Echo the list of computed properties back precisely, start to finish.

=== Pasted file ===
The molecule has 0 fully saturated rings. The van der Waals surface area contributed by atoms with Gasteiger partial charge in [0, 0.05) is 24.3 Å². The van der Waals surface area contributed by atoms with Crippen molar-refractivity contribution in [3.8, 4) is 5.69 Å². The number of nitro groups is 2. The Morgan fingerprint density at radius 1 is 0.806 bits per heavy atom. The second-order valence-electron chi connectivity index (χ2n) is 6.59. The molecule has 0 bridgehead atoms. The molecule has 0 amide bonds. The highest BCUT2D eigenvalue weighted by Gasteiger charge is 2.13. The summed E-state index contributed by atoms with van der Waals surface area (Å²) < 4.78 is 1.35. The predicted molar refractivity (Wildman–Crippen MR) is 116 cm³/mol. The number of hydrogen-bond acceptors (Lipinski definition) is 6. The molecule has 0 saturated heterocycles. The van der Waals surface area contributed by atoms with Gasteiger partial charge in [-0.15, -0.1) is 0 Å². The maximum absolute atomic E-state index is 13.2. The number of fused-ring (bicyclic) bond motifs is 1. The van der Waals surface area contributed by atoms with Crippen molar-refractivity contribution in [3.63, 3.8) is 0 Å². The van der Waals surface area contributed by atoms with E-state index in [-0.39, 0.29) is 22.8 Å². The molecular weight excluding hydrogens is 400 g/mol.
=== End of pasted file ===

The molecule has 0 fully saturated rings. The van der Waals surface area contributed by atoms with Gasteiger partial charge in [0, 0.05) is 24.3 Å². The van der Waals surface area contributed by atoms with Crippen molar-refractivity contribution in [3.8, 4) is 5.69 Å². The number of nitro groups is 2. The Morgan fingerprint density at radius 1 is 0.806 bits per heavy atom. The second-order valence-electron chi connectivity index (χ2n) is 6.59. The molecule has 0 bridgehead atoms. The molecule has 0 amide bonds. The highest BCUT2D eigenvalue weighted by Gasteiger charge is 2.13. The summed E-state index contributed by atoms with van der Waals surface area (Å²) < 4.78 is 1.35. The predicted molar refractivity (Wildman–Crippen MR) is 116 cm³/mol. The number of hydrogen-bond acceptors (Lipinski definition) is 6. The molecule has 0 saturated heterocycles. The van der Waals surface area contributed by atoms with Gasteiger partial charge in [-0.15, -0.1) is 0 Å². The maximum absolute atomic E-state index is 13.2. The number of fused-ring (bicyclic) bond motifs is 1. The van der Waals surface area contributed by atoms with Crippen molar-refractivity contribution in [3.63, 3.8) is 0 Å². The van der Waals surface area contributed by atoms with E-state index in [-0.39, 0.29) is 22.8 Å². The molecular weight excluding hydrogens is 400 g/mol.